¹⁹ What people did before snowboards.
²⁰ For floatation on sand, you have to air the tires up and down with tanks or an onboard compressor. We just mounted an inexpensive little 12 volt compressor in the bed of the race truck.
²¹ Compass headings expressed digitally in three numbers.
Rats!²² Just when we were having fun and also leading the race! At first we thought we had run out of fuel – an inexcusable error. As I was preparing to commit seppuku with a long pry bar²³, I heard something strange coming from the fuel cell. Sure enough, I could hear the fuel boiling inside which caused our pumps to cavitate.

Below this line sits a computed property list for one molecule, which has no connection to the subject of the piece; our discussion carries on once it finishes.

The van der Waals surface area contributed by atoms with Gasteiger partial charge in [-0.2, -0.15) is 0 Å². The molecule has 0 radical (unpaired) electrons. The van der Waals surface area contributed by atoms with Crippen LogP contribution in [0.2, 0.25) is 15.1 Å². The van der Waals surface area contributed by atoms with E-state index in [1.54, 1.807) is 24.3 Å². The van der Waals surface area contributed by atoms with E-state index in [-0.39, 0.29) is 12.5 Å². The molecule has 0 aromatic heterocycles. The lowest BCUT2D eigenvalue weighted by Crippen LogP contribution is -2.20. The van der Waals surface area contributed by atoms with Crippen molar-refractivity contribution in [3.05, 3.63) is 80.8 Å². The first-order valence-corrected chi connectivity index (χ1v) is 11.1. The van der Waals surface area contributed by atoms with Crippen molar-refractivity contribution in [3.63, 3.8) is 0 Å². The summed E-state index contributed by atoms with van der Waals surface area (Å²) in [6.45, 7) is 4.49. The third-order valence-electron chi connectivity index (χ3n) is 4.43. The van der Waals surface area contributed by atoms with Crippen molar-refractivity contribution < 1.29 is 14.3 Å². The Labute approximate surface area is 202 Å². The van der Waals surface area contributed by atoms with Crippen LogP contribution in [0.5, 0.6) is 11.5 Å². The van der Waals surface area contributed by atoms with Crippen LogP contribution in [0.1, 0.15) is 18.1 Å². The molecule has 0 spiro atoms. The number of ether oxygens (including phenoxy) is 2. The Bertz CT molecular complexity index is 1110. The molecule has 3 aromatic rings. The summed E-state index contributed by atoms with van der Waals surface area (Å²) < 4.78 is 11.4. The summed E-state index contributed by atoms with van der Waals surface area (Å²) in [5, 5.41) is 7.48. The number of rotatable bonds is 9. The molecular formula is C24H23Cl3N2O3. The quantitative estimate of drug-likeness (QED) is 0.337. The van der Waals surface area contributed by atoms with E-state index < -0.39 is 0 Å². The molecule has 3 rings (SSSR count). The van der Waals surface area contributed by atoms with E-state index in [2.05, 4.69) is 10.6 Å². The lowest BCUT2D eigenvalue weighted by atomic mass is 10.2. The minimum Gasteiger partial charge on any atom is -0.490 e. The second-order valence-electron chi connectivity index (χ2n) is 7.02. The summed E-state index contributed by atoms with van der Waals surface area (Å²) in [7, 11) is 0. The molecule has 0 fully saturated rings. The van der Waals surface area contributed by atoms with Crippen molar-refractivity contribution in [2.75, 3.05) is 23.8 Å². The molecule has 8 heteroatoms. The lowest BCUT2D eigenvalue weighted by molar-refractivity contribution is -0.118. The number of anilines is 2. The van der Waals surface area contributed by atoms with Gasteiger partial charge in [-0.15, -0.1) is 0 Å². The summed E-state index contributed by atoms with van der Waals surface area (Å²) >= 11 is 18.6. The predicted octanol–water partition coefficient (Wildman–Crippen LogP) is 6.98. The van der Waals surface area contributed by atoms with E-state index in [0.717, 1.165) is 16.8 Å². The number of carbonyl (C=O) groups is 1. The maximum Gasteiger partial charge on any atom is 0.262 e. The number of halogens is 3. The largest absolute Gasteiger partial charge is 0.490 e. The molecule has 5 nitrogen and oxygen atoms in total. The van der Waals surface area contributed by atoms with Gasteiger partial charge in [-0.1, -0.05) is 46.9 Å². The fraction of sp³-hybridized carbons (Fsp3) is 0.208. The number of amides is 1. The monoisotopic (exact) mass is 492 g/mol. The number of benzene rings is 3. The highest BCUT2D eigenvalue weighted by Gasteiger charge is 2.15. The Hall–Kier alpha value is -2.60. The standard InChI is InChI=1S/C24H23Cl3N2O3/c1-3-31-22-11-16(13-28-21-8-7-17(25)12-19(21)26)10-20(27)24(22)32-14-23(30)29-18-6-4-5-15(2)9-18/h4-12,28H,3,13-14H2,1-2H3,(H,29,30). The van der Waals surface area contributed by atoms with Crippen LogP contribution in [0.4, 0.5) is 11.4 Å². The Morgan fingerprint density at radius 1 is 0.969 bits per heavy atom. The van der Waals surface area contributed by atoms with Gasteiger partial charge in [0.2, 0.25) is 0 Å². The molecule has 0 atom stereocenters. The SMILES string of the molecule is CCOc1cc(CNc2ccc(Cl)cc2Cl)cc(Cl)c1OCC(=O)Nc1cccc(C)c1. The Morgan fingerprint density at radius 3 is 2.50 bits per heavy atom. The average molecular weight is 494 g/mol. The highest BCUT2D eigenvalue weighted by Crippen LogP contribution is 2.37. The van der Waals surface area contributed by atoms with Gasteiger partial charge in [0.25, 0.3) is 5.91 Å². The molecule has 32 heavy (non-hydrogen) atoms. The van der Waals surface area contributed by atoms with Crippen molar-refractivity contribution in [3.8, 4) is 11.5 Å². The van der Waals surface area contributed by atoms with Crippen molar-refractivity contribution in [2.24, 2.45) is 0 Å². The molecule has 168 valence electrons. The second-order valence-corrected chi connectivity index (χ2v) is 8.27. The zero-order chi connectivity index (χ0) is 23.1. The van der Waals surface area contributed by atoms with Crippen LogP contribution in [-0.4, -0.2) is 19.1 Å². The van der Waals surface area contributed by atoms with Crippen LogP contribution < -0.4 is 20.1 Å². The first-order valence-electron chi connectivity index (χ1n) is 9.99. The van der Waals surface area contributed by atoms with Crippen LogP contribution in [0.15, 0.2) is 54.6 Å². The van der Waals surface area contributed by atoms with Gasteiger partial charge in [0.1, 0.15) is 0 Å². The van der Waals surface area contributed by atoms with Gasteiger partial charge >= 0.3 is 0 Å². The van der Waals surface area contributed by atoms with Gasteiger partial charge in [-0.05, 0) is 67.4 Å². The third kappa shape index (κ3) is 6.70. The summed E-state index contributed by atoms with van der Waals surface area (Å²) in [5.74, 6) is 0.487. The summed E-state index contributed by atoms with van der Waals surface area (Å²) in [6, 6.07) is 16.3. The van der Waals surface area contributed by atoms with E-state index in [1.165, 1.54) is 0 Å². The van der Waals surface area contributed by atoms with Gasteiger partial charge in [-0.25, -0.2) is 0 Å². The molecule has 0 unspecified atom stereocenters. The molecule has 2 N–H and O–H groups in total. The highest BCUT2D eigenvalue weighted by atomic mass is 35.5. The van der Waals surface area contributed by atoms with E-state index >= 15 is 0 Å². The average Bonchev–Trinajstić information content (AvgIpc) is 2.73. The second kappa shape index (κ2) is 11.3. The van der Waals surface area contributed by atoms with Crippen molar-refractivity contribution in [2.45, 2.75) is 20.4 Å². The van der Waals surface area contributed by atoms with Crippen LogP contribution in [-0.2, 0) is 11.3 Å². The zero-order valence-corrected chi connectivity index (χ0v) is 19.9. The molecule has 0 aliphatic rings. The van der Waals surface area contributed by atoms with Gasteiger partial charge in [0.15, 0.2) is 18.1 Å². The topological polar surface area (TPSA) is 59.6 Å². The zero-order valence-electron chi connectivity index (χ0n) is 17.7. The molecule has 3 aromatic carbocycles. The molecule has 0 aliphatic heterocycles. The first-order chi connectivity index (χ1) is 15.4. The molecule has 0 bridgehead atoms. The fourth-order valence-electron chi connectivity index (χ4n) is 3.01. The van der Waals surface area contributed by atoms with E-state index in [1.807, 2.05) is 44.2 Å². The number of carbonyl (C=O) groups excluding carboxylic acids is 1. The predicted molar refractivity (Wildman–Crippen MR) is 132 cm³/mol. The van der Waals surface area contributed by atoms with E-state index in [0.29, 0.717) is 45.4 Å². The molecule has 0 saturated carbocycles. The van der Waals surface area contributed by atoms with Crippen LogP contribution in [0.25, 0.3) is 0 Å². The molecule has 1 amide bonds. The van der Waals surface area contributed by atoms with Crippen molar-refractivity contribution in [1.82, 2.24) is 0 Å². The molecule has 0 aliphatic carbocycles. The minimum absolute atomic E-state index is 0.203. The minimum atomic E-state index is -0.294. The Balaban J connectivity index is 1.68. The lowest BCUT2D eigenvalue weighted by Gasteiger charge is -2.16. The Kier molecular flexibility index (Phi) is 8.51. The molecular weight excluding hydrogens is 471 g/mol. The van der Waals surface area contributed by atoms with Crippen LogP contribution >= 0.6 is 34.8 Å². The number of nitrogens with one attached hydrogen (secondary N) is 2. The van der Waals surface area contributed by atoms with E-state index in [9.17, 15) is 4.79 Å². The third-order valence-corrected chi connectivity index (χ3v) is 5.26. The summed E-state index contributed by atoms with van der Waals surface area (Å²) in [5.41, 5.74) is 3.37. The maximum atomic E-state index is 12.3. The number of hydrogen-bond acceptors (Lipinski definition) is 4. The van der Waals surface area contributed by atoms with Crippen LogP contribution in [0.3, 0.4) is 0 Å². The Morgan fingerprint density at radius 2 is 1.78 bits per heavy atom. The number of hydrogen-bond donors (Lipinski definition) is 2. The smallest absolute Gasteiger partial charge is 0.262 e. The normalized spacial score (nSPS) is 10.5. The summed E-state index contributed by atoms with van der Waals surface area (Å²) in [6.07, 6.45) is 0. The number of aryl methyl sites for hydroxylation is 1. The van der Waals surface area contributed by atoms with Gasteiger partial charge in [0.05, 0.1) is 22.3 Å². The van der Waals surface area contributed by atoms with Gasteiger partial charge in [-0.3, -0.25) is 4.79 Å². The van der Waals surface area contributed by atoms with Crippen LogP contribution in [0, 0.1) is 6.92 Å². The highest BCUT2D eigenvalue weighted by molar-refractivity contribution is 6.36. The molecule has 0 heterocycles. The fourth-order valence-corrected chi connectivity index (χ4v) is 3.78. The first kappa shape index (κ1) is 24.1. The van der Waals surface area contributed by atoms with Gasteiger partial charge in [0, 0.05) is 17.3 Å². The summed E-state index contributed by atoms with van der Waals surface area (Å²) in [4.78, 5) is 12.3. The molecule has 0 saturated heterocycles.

So we waited about 45 minutes until the fuel cooled – while watching everyone pass us. Evidently this is a common problem in Rally raid. High temps, altitude changes and pump gas often cause fuel delivery problems. We charged on and had to stop numerous times to let the fuel cool, but thanks to John’s solid driving we never got stuck and still finished mid pack.
²² Pun intended.
²³ It didn’t look sharp enough, so I was considering a long Philips head screw driver instead.
To solve the fuel cooling issue, Crew Chief Josh Nelson headed to town and purchased a VW oil cooler that we plumbed into the fuel return line. We zip tied that up in the back of the cab between the transmission coolers. Fuel cooling problem solved, and staying solved. Maybe routing boiling fuel right between the driver and navigator wasn’t the safest idea, but I suppose there could be some worse way to go than a hot, flaming death by Pemex. I just can’t think of it right now. Maybe piranhas?